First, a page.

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Julie Morgan MS, Deputy Minister for Social Services

First published:
25 November 2021
Last updated:

Every year, Carers Rights Day is an opportunity to celebrate the role unpaid carers play in providing vital support to the people they care for and the health and social care system in Wales. It is also a chance to raise awareness of their rights and entitlements.

Becoming a carer for a friend or relative can happen gradually over time and carers can overlook their own needs out of concern for the person they are caring for. I want everyone in Wales who has caring responsibilities to recognise that identifying as a carer can be a first step towards accessing valuable help and support.

Our carers’ rights campaign encouraged people with caring responsibilities to get in touch with their local authority to see what support is available. We have worked with carers of all ages across Wales and our early feedback has told us more carers are taking steps to access the support they are entitled to.

The pandemic is continuing to place unpaid carers across Wales under pressure and many are in urgent need of support.

Alongside grants to organisations supporting unpaid carers, we are making £10m of extra funding available to support unpaid carers in 2021-22.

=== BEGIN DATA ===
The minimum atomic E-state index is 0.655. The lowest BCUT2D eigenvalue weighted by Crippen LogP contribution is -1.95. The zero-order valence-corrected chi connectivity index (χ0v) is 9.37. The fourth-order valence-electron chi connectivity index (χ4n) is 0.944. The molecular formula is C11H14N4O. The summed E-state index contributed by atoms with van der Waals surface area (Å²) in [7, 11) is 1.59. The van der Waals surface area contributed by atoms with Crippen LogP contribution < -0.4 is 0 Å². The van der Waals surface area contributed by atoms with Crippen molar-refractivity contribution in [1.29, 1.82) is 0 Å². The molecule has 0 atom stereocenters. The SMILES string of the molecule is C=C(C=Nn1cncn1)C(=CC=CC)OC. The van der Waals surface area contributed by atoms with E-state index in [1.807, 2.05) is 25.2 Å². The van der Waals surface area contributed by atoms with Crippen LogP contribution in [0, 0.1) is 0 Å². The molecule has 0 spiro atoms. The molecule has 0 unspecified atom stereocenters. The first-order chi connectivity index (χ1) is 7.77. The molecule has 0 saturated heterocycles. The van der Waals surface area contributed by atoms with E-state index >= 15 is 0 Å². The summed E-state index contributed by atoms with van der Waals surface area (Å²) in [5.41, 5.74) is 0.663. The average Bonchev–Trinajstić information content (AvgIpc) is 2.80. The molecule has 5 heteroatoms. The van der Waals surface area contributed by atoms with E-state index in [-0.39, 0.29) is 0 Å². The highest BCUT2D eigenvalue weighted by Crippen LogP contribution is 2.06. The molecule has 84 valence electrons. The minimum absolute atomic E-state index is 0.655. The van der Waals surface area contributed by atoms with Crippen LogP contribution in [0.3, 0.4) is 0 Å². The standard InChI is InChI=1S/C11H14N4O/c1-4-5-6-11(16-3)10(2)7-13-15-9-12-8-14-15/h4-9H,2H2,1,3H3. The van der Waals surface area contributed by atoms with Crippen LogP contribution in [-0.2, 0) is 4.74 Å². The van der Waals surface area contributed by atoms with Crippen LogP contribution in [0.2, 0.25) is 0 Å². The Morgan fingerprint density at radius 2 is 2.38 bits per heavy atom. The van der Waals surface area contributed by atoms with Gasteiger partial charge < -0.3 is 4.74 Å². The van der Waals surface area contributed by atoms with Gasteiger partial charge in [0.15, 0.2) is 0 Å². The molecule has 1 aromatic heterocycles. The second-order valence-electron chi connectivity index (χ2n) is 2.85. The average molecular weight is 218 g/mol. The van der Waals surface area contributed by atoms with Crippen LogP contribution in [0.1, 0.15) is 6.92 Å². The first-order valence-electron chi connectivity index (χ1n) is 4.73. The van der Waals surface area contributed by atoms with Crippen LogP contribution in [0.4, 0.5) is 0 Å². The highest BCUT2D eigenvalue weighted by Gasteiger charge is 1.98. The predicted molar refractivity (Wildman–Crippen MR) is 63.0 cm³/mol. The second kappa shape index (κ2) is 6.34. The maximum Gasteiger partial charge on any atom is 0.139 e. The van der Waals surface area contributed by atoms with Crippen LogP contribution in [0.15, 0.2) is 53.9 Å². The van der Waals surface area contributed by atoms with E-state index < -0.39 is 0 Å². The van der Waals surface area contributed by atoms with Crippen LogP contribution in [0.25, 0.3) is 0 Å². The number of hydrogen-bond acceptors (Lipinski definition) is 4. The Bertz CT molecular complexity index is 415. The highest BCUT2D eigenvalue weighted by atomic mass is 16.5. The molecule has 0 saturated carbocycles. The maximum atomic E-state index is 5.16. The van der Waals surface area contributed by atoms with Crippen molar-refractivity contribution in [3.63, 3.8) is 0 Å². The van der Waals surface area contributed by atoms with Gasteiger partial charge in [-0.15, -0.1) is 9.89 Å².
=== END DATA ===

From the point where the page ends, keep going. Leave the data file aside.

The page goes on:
We are making £5.5m of the Winter Plan funding available to local authorities to support unpaid carers to manage their mental and physical health. Local authorities will use a range of methods to deliver support, including via direct payments.

We have also awarded £3m to local authorities to increase opportunities for unpaid carers to take a break. A range of new and innovative options are being developed, alongside more traditional residential and day centre respite services. For example:

  • Gwynedd Council is setting up a ‘respitality’ scheme to offer cheaper holidays to unpaid carers and upgrading a respite cottage.
  • In Torfaen, the funding is supporting an unpaid carers’ bowling club and day trips.
  • A rapid response respite-at-home service in Swansea is allowing unpaid carers to attend health appointments or take a break. This service can also provide a taster session for carers considering accessing support from their local authority.
  • A six-week programme of counselling is being offered to unpaid carers in Conwy who are experiencing stress and anxiety. The council is also purchasing items such as outdoor furniture, tablets, exercise equipment or gym membership for carers.
  • 1,400 unpaid carers and young carers in Monmouthshire have applied for a £10 voucher to spend in garden centres, toy shops, pizza takeaways and for afternoon tea. 
  • In Anglesey, young carers can access a range of respite provision – many have experienced new activities.

We have also awarded £1.25m to Carers Trust Wales to extend the Carers Support Fund into this financial year – last year, it helped almost 6,500 unpaid carers to cope with the financial impact of the pandemic.  

I greatly value the support of unpaid carers – and their representatives – in helping us to understand the challenges they are experiencing and working with us to take action to make a difference to their lives.

This partnership approach will continue, underpinned by the Strategy for Unpaid Carers and its delivery plan, which I am launching today.

I am confident that together we can raise awareness and improve the lives of unpaid carers across Wales.